The successful implementation of pervasive computing technologies in healthcare does not only depend on technical issues but also on acceptability and acceptance issues. In this paper we focus on factors that facilitate or inhibit user acceptance of pervasive computing in healthcare. We present selected findings of the research project dasiaPerCoMed - Pervasive Computing in Healthcarepsila. The project is based on two case studies in pre- and post-clinical healthcare. In the first study, the potential of pervasive computing technologies for the treatment of acute cardiovascular diseases is investigated, in the second case study, the potential for the treatment of multiple sclerosis (MS) is evaluated. A qualitative user acceptance analysis of the two case studies shows the following results: the main factor of user acceptance is the perceived medical usefulness. Furthermore, acceptance is strongly inhibited if data privacy or if subjective norms are violated. Usability only presents a decisive factor of acceptance if problems with usability reduce the perceived usefulness.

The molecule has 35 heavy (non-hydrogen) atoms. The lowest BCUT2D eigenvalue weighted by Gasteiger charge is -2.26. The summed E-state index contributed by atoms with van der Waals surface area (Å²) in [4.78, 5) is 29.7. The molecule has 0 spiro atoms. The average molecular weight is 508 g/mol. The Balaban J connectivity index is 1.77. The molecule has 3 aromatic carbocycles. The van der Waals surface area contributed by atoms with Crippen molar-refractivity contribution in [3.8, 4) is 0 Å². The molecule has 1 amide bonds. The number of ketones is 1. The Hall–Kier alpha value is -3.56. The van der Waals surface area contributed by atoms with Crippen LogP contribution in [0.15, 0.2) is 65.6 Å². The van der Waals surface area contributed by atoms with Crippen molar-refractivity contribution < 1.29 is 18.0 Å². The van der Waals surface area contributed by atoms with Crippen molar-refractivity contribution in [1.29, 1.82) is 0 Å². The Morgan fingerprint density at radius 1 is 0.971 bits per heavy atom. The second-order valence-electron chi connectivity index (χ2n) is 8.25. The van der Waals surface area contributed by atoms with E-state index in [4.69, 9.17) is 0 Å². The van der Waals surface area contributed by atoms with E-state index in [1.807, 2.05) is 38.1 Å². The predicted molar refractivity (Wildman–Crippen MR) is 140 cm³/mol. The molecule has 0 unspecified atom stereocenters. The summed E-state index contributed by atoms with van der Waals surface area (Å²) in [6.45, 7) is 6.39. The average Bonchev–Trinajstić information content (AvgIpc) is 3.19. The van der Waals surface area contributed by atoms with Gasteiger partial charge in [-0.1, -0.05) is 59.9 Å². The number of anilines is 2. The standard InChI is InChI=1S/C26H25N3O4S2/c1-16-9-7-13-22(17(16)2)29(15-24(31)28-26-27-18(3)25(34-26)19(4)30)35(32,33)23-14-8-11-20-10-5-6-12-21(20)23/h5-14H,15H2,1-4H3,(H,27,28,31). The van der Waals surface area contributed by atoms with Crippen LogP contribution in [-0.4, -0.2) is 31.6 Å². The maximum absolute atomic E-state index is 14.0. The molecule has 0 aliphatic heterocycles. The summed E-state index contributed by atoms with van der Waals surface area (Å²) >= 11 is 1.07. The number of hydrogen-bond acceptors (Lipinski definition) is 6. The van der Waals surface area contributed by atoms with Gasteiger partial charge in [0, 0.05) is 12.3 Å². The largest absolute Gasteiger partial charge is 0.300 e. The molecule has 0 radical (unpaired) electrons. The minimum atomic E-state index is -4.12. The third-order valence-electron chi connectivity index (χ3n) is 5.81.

Two case studies revealed a number of crucial factors for the adoption of pervasive computing in healthcare. These factors included proof of medical benefit, user participation, and financial clarification. The case studies were conducted under the Pervasive Computing in Medical Care (PerCoMed) project to analyze the risks and obstacles, along with the benefits and potentials of pervasive computing in healthcare. The Stroke Angel and the MS Nurses case studies were specifically conducted in real healthcare settings with real end users, such as patients and medical personnel, to examine the stages of innovation from prototype development to routine use. The Stroke Angel case study covered the adoption of a mobile stroke diagnosis and data transmission device for emergency medical services (EMS). Stroke Angel was evaluated through a process analysis and a user acceptance analysis.